A student-run club nurtures game designers.
Nikki Strubinski 23 FAV doubts she would have landed her current job without Brown RISD Game Developers, a student-run club dedicated to all things video games.
Strubinski, who works on Fortnite at Epic Games, was a member of the club while at RISD. “Now that I’m doing production at a triple-A studio,” she says, “it’s easier than I thought because of the production experience I gained through the club.”
For the last decade, the club has welcomed any student interested in making video games, regardless of experience level. Members of the club work to develop a handful of games, pitched and voted on at the start of the semester, into completely realized prototypes. Typically the games that get developed are small in scale—“We’re not going to make World of Warcraft,” says Strubinski—but the range is wide, from dating simulators to action-based arcade games to rhythm games.
Narrative-based game pitches tend to get the thumbs-down, says Cindy Li 25 ID, who joined the club in her first year and now serves on the board. “Narrative introduces a lot more complexity,” she says.
“It makes the game less completable and more art heavy rather than programming heavy, and we’re trying to make something well-rounded in terms of experiences for both programmers and artists.”
During the game-development phase, students who are more familiar with the process teach the less experienced, asking questions to move the process along: What’s the core loop of the game? What makes the game replayable? What kind of assets do we need for art? How do we use the software?
Strubinski, a video game fan in high school who had never worked on a game project before RISD, pitched a game her first year called Rhythm Witch, which the club developed. “Having that authorship experience was really encouraging,” she says.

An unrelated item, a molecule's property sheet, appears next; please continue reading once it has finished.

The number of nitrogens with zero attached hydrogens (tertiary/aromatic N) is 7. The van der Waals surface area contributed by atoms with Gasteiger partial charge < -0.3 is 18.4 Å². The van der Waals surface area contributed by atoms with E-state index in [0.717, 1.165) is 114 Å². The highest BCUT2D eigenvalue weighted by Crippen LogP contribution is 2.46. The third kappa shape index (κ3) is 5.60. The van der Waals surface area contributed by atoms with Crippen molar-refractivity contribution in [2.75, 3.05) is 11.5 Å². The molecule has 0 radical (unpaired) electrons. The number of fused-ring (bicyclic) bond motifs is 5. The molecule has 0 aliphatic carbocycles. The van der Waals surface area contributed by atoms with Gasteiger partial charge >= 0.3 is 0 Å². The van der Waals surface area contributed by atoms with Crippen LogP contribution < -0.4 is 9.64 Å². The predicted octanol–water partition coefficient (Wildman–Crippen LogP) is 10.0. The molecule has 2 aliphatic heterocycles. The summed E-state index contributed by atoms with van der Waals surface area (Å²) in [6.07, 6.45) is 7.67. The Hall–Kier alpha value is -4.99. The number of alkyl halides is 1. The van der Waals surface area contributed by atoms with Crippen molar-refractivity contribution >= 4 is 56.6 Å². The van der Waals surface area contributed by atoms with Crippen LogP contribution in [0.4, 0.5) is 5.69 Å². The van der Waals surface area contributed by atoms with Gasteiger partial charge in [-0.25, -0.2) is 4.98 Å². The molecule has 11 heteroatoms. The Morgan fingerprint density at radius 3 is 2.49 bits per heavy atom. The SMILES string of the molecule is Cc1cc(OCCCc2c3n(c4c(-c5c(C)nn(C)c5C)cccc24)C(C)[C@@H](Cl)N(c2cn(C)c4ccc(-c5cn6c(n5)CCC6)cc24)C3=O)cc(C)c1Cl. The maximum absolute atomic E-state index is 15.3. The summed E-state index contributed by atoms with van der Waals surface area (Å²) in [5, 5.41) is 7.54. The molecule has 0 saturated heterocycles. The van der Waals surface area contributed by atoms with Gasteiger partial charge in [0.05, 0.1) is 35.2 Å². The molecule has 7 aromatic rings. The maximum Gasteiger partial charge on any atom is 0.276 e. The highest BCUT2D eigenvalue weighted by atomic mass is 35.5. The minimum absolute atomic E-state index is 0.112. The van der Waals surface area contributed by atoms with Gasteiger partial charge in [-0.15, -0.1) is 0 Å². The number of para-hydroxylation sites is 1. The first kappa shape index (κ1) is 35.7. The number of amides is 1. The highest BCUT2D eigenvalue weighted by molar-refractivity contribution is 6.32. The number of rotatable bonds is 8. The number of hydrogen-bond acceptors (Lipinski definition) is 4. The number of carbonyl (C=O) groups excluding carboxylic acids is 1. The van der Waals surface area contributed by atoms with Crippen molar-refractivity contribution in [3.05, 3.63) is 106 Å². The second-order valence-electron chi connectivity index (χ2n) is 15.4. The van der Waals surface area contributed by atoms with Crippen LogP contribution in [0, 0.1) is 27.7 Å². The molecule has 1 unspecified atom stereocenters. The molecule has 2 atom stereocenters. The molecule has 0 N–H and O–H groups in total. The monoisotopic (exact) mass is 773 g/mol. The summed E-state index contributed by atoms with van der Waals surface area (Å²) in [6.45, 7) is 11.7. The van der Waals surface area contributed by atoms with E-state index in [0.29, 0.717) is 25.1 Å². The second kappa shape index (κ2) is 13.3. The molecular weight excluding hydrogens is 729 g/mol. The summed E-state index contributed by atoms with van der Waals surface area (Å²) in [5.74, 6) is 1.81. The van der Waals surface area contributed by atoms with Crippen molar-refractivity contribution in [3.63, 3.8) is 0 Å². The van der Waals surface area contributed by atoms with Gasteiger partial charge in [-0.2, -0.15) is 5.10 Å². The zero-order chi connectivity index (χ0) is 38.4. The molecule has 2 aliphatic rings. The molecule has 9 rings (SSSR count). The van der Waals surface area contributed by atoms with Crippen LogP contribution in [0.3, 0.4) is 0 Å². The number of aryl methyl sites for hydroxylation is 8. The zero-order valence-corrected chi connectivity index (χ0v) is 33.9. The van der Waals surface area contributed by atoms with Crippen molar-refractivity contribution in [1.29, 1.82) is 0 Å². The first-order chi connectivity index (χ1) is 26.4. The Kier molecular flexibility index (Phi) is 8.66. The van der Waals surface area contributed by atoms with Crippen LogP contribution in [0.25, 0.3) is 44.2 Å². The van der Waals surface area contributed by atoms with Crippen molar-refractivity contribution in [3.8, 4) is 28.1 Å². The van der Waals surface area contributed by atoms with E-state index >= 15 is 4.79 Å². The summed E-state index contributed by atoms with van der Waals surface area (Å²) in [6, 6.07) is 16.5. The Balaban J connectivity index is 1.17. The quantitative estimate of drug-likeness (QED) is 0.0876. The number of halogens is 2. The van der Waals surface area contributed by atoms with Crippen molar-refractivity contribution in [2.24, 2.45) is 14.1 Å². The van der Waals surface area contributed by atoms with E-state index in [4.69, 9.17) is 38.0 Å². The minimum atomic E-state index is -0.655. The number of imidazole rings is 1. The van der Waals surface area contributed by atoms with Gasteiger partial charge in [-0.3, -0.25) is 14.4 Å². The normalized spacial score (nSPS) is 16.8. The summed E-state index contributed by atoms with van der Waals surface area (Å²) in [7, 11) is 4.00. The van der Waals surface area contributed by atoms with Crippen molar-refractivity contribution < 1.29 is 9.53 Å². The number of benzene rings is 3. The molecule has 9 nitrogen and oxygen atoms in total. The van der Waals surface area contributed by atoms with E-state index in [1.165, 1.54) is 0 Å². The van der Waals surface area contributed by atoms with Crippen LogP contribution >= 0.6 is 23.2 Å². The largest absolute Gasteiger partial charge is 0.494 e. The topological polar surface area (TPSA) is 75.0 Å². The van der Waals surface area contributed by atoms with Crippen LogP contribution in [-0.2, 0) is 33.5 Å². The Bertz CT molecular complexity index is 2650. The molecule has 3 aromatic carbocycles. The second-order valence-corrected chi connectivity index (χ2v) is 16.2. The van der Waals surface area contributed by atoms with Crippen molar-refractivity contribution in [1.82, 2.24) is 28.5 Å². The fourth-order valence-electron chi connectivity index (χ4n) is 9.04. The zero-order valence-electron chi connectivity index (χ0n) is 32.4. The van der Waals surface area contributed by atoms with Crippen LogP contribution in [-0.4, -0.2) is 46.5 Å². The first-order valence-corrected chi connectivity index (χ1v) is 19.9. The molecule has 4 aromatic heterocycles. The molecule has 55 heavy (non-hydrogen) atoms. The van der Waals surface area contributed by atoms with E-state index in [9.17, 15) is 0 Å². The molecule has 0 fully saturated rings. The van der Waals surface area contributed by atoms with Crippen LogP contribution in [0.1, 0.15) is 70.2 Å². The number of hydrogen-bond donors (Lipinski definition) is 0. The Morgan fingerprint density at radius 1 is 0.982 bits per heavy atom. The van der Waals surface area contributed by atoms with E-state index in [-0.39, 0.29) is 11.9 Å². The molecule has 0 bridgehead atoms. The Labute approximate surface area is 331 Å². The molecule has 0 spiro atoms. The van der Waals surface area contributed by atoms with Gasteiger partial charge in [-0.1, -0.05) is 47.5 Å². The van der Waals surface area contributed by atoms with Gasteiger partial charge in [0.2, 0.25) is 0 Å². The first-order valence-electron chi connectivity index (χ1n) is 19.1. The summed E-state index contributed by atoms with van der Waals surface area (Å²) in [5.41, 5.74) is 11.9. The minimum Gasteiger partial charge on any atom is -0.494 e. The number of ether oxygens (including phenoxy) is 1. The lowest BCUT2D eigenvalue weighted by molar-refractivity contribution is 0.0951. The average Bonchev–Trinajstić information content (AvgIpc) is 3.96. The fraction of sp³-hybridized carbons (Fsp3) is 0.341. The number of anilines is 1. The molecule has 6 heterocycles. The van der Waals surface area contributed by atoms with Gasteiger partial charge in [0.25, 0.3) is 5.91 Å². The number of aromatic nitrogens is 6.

Students learn both specific skills and larger lessons. On the granular side, Strubinski picked up tips on making 3D assets. “If I’m making a rock, I can make it just like a rectangular prism or I can make a rock that has every single nook and cranny,” she explains. “That’s going to be way heavier in data than the simple asset, but you can actually mimic the look of the complicated asset—you just have to be aware of the mapping of a 3D object—and still have it be easy to open on your computer.”
On a broader scale, students learn how to delegate tasks and respect differences in skill levels. “We had people who could only make one asset because they had to learn the whole software, and we had people who could have easily made the entire game themselves with their eyes closed,” says Strubinski.
To be a successful team player on a video game, Strubinski says you have to be “someone who can provide ideas and also not be hurt when your ideas get changed for something that fits the design of the game better or that suits the skills of the team better.”
Li says she learned how to talk to programmers “and engage with the progress and completion of things that I don’t fully understand.” Even now, she says, her knowledge of programming is limited, but she has learned to better communicate with programmers to “ask and see what they need.”
Brown students tend to be involved in the programming side and more RISD students in the artistic sphere. However, Li notes that the club includes composers and sound designers enrolled in Brown’s music program, as well as students from that campus seeking a creative outlet for their artistic skills. Li says she often hears from programming students that the club is a way to see what they have learned applied in a context.
Recently, the club—which hovers around a hundred members—has attracted more graphic design and industrial design students. “With more designers on board,” Li says, “we’ve gotten better at designing the menus and the UI [user interface] of the games.”
Ultimately, the club’s goal, Li says, is to give first-year students a chance to “see if game design is their vibe,” and to provide a “stepping stone into the collaborative project experience” for those who know they want to pursue it as a career. Alumni and guest speakers regularly visit to talk about their experiences in the gaming industry, and to introduce students to the range of possible roles, from animation to modeling to coding to producing.
The most tangible takeaway for members of the club, says Li, may be the relatively complete video game they get to add to their portfolio at the end of the semester. And that, she says, is huge.
Words by Judy Hill. Image: Gameplay still from Brown RISD Game Developers club. Courtesy of Cindy Li.